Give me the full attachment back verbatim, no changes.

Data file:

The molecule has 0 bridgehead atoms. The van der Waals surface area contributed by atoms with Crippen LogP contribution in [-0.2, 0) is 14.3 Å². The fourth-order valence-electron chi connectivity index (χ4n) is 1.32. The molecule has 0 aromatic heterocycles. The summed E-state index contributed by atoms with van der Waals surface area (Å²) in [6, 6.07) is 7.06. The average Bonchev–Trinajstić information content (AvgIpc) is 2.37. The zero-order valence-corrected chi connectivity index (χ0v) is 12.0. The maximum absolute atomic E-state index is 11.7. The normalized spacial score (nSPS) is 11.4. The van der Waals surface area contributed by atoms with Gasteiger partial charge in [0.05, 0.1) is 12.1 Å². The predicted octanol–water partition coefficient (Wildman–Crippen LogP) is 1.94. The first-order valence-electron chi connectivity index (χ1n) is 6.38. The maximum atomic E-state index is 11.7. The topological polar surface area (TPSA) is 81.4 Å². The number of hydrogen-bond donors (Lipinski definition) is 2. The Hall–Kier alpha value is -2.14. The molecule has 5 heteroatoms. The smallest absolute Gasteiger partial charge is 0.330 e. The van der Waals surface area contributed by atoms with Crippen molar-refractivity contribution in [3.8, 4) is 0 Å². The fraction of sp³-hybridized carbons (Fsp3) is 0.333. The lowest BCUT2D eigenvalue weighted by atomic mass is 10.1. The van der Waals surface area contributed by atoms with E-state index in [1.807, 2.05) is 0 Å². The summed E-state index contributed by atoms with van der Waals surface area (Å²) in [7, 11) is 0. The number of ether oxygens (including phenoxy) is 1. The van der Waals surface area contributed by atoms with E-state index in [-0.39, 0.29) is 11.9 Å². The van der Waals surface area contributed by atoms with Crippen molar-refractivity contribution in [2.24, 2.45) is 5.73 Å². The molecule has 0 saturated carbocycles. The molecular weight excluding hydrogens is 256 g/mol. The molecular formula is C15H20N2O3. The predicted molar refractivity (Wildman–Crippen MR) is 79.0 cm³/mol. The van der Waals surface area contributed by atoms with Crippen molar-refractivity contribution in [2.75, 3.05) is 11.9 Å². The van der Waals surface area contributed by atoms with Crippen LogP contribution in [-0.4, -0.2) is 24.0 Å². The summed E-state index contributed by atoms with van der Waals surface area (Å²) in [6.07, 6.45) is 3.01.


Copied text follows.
The molecule has 0 bridgehead atoms. The van der Waals surface area contributed by atoms with Crippen LogP contribution in [-0.2, 0) is 14.3 Å². The fourth-order valence-electron chi connectivity index (χ4n) is 1.32. The molecule has 0 aromatic heterocycles. The summed E-state index contributed by atoms with van der Waals surface area (Å²) in [6, 6.07) is 7.06. The average Bonchev–Trinajstić information content (AvgIpc) is 2.37. The zero-order valence-corrected chi connectivity index (χ0v) is 12.0. The maximum absolute atomic E-state index is 11.7. The normalized spacial score (nSPS) is 11.4. The van der Waals surface area contributed by atoms with Gasteiger partial charge in [0.05, 0.1) is 12.1 Å². The predicted octanol–water partition coefficient (Wildman–Crippen LogP) is 1.94. The first-order valence-electron chi connectivity index (χ1n) is 6.38. The maximum atomic E-state index is 11.7. The topological polar surface area (TPSA) is 81.4 Å². The number of hydrogen-bond donors (Lipinski definition) is 2. The Hall–Kier alpha value is -2.14. The molecule has 5 heteroatoms. The smallest absolute Gasteiger partial charge is 0.330 e. The van der Waals surface area contributed by atoms with Crippen molar-refractivity contribution in [3.8, 4) is 0 Å². The fraction of sp³-hybridized carbons (Fsp3) is 0.333. The lowest BCUT2D eigenvalue weighted by atomic mass is 10.1. The van der Waals surface area contributed by atoms with E-state index in [1.807, 2.05) is 0 Å². The summed E-state index contributed by atoms with van der Waals surface area (Å²) in [7, 11) is 0. The number of ether oxygens (including phenoxy) is 1. The van der Waals surface area contributed by atoms with E-state index in [-0.39, 0.29) is 11.9 Å². The van der Waals surface area contributed by atoms with Crippen molar-refractivity contribution in [2.24, 2.45) is 5.73 Å². The molecule has 0 saturated carbocycles. The molecular weight excluding hydrogens is 256 g/mol. The molecular formula is C15H20N2O3. The predicted molar refractivity (Wildman–Crippen MR) is 79.0 cm³/mol. The van der Waals surface area contributed by atoms with Crippen molar-refractivity contribution in [2.75, 3.05) is 11.9 Å². The van der Waals surface area contributed by atoms with Crippen LogP contribution in [-0.4, -0.2) is 24.0 Å². The summed E-state index contributed by atoms with van der Waals surface area (Å²) in [6.07, 6.45) is 3.01.